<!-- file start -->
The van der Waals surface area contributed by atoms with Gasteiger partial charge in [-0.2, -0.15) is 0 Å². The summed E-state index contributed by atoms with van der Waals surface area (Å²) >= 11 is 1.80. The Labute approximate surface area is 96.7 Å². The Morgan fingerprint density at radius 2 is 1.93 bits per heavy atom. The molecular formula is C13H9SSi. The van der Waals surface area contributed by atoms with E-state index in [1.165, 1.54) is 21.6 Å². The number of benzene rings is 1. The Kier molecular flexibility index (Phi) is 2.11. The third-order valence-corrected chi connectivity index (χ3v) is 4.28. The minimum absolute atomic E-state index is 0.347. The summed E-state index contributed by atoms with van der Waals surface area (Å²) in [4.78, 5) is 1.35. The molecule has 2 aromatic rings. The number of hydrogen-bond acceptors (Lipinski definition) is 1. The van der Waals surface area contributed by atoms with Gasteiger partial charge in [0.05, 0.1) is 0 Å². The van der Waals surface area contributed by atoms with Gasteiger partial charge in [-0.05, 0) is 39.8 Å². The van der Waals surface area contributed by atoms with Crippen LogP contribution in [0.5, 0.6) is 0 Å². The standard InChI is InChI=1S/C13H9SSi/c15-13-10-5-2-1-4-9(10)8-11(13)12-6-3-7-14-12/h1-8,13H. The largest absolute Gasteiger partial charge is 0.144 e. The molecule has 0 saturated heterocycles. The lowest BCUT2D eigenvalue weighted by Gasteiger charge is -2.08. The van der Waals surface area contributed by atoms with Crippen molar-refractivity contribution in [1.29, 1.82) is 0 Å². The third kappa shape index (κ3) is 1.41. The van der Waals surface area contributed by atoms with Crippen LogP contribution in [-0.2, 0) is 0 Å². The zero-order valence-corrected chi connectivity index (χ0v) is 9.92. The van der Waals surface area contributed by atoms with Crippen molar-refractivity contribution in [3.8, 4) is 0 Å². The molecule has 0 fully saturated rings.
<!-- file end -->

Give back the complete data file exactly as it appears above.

The van der Waals surface area contributed by atoms with Gasteiger partial charge in [-0.2, -0.15) is 0 Å². The summed E-state index contributed by atoms with van der Waals surface area (Å²) >= 11 is 1.80. The Labute approximate surface area is 96.7 Å². The Morgan fingerprint density at radius 2 is 1.93 bits per heavy atom. The molecular formula is C13H9SSi. The van der Waals surface area contributed by atoms with E-state index in [1.165, 1.54) is 21.6 Å². The number of benzene rings is 1. The Kier molecular flexibility index (Phi) is 2.11. The third-order valence-corrected chi connectivity index (χ3v) is 4.28. The minimum absolute atomic E-state index is 0.347. The summed E-state index contributed by atoms with van der Waals surface area (Å²) in [4.78, 5) is 1.35. The molecule has 2 aromatic rings. The number of hydrogen-bond acceptors (Lipinski definition) is 1. The van der Waals surface area contributed by atoms with Gasteiger partial charge in [0.05, 0.1) is 0 Å². The van der Waals surface area contributed by atoms with Gasteiger partial charge in [-0.05, 0) is 39.8 Å². The van der Waals surface area contributed by atoms with Crippen LogP contribution in [0.5, 0.6) is 0 Å². The standard InChI is InChI=1S/C13H9SSi/c15-13-10-5-2-1-4-9(10)8-11(13)12-6-3-7-14-12/h1-8,13H. The largest absolute Gasteiger partial charge is 0.144 e. The molecule has 0 saturated heterocycles. The lowest BCUT2D eigenvalue weighted by Gasteiger charge is -2.08. The van der Waals surface area contributed by atoms with Crippen molar-refractivity contribution in [1.29, 1.82) is 0 Å². The third kappa shape index (κ3) is 1.41. The van der Waals surface area contributed by atoms with Crippen LogP contribution in [-0.2, 0) is 0 Å². The zero-order valence-corrected chi connectivity index (χ0v) is 9.92. The van der Waals surface area contributed by atoms with Crippen molar-refractivity contribution in [3.8, 4) is 0 Å². The molecule has 0 fully saturated rings.